A third elementary school student has been diagnosed with whooping cough in Princeton.
A letter was sent home to parents of students at Community Park School today notifying them that a student attending the school has a confirmed case of whooping cough. Another student at the same school tested positive for whooping cough in late September. A student from Riverside Elementary School also tested positive for whooping cough.
Whooping cough is a highly contagious bacterial disease of the nose, throat and lungs that causes long bursts of coughing. It is caused by the bacterium Bordetella Pertussis. Whooping cough can cause violent coughing fits as children choke and gasp for air while making a whooping sound. Adults and older children still get whooping cough, but they may not make the characteristic “whooping” noise when coughing and are often not diagnosed.
Babies need protection from whooping cough because this disease can make them very sick and is very contagious. People with whooping cough usually spread the disease by coughing or sneezing while in close contact with others, who then breathe in the bacteria that cause the disease. Many babies who get whooping cough are infected by parents, older siblings, or other caregivers who might not even know they have the disease. When babies catch whooping cough, the symptoms can be very serious. Young babies could get pneumonia and many have trouble breathing. About half of babies younger than 1 year of age who get whooping cough end up in the hospital, and a few even die from the disease.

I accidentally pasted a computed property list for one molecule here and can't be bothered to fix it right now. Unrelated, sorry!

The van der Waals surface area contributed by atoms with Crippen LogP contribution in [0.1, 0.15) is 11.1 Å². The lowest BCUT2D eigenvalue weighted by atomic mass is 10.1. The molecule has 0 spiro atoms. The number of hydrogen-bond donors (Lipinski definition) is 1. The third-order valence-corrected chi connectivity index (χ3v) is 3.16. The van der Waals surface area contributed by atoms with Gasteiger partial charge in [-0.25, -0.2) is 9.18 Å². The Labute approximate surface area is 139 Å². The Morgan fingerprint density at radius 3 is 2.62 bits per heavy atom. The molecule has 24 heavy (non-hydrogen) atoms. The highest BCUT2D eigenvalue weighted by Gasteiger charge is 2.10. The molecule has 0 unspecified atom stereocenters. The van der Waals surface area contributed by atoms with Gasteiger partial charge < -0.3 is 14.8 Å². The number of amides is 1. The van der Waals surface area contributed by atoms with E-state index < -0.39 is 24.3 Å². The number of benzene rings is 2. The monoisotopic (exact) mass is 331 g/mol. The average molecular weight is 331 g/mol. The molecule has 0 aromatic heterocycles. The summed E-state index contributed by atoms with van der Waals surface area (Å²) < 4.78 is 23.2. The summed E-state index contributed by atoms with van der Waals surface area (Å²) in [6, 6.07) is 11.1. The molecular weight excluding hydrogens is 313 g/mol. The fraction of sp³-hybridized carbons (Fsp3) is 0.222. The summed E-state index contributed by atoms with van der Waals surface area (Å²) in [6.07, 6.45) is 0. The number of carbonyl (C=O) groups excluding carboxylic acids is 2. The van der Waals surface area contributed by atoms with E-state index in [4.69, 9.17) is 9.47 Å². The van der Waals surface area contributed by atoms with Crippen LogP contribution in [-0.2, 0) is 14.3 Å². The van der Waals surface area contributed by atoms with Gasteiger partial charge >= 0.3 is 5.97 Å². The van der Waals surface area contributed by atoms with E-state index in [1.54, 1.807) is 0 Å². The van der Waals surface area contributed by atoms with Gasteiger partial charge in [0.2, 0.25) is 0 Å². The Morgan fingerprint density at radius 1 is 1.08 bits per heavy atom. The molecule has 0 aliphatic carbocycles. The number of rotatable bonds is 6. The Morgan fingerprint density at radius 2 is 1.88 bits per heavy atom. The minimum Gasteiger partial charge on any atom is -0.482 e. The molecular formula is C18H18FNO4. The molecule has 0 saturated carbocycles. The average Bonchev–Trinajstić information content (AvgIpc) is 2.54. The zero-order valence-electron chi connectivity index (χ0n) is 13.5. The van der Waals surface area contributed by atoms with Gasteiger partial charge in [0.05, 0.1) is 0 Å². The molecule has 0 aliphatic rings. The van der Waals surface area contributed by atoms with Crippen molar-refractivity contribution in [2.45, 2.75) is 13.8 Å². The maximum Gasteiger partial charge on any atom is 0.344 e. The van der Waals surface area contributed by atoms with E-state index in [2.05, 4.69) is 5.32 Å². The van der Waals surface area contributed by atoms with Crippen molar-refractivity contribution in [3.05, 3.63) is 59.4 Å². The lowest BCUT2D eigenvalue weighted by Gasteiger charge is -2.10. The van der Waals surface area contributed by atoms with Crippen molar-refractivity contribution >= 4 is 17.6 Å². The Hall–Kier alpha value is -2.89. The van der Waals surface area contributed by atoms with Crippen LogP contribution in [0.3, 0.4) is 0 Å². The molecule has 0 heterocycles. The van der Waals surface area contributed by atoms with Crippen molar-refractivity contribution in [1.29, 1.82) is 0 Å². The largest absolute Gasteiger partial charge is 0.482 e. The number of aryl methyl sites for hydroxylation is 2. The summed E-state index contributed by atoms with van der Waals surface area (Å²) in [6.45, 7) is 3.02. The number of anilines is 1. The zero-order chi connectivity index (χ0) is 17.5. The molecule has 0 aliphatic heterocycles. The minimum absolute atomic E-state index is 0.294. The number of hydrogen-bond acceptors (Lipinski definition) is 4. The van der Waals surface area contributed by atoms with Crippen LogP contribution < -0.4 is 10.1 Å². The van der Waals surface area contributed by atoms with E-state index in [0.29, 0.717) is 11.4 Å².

Because the disease can make babies so sick, and they can catch it from anyone around them, they need protection. If you are pregnant, you’ll need the whooping cough vaccine in your third trimester. Surround your baby with vaccinated family members and caregivers and make sure your baby gets all his doses of the whooping cough vaccine according to the CDC’s recommended schedule.